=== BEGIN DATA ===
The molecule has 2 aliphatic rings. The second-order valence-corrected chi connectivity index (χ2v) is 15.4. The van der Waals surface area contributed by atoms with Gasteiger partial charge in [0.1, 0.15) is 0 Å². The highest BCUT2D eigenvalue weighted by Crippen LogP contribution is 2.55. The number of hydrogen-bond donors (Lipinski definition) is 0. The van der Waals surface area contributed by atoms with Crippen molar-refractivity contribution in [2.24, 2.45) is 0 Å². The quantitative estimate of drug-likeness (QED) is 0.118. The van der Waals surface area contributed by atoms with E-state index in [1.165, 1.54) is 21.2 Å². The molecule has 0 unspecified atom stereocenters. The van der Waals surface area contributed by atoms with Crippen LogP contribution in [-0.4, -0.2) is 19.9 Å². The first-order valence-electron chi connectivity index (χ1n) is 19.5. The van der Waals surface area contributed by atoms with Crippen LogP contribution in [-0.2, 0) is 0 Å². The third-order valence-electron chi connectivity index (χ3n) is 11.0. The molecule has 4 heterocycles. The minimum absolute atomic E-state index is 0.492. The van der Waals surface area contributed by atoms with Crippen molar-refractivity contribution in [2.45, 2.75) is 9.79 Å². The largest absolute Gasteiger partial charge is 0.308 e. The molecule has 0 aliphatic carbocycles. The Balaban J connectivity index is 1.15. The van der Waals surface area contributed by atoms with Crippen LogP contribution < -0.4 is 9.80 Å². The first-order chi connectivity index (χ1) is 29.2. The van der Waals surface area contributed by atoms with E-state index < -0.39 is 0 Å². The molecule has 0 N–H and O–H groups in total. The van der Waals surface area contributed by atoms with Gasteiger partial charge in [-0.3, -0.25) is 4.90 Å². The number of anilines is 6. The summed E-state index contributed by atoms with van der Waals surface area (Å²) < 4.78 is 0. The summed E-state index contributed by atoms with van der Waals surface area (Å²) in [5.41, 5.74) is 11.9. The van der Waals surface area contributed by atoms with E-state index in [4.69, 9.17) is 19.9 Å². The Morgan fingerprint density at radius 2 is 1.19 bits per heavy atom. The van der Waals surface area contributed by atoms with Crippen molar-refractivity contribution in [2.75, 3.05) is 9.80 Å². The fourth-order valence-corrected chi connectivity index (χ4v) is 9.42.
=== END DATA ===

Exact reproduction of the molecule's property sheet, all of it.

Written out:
The molecule has 2 aliphatic rings. The second-order valence-corrected chi connectivity index (χ2v) is 15.4. The van der Waals surface area contributed by atoms with Gasteiger partial charge in [0.1, 0.15) is 0 Å². The highest BCUT2D eigenvalue weighted by Crippen LogP contribution is 2.55. The number of hydrogen-bond donors (Lipinski definition) is 0. The van der Waals surface area contributed by atoms with Crippen molar-refractivity contribution in [2.24, 2.45) is 0 Å². The quantitative estimate of drug-likeness (QED) is 0.118. The van der Waals surface area contributed by atoms with E-state index in [1.165, 1.54) is 21.2 Å². The molecule has 0 unspecified atom stereocenters. The van der Waals surface area contributed by atoms with Crippen LogP contribution in [-0.4, -0.2) is 19.9 Å². The first-order valence-electron chi connectivity index (χ1n) is 19.5. The van der Waals surface area contributed by atoms with Crippen LogP contribution in [-0.2, 0) is 0 Å². The third-order valence-electron chi connectivity index (χ3n) is 11.0. The molecule has 4 heterocycles. The minimum absolute atomic E-state index is 0.492. The van der Waals surface area contributed by atoms with Crippen molar-refractivity contribution in [2.45, 2.75) is 9.79 Å². The largest absolute Gasteiger partial charge is 0.308 e. The molecule has 0 aliphatic carbocycles. The Balaban J connectivity index is 1.15. The van der Waals surface area contributed by atoms with Crippen LogP contribution < -0.4 is 9.80 Å². The first-order chi connectivity index (χ1) is 29.2. The van der Waals surface area contributed by atoms with E-state index < -0.39 is 0 Å². The molecule has 0 N–H and O–H groups in total. The van der Waals surface area contributed by atoms with Gasteiger partial charge in [-0.3, -0.25) is 4.90 Å². The number of anilines is 6. The summed E-state index contributed by atoms with van der Waals surface area (Å²) < 4.78 is 0. The summed E-state index contributed by atoms with van der Waals surface area (Å²) in [5.41, 5.74) is 11.9. The van der Waals surface area contributed by atoms with E-state index in [4.69, 9.17) is 19.9 Å². The Morgan fingerprint density at radius 2 is 1.19 bits per heavy atom. The van der Waals surface area contributed by atoms with Crippen molar-refractivity contribution in [2.75, 3.05) is 9.80 Å². The fourth-order valence-corrected chi connectivity index (χ4v) is 9.42.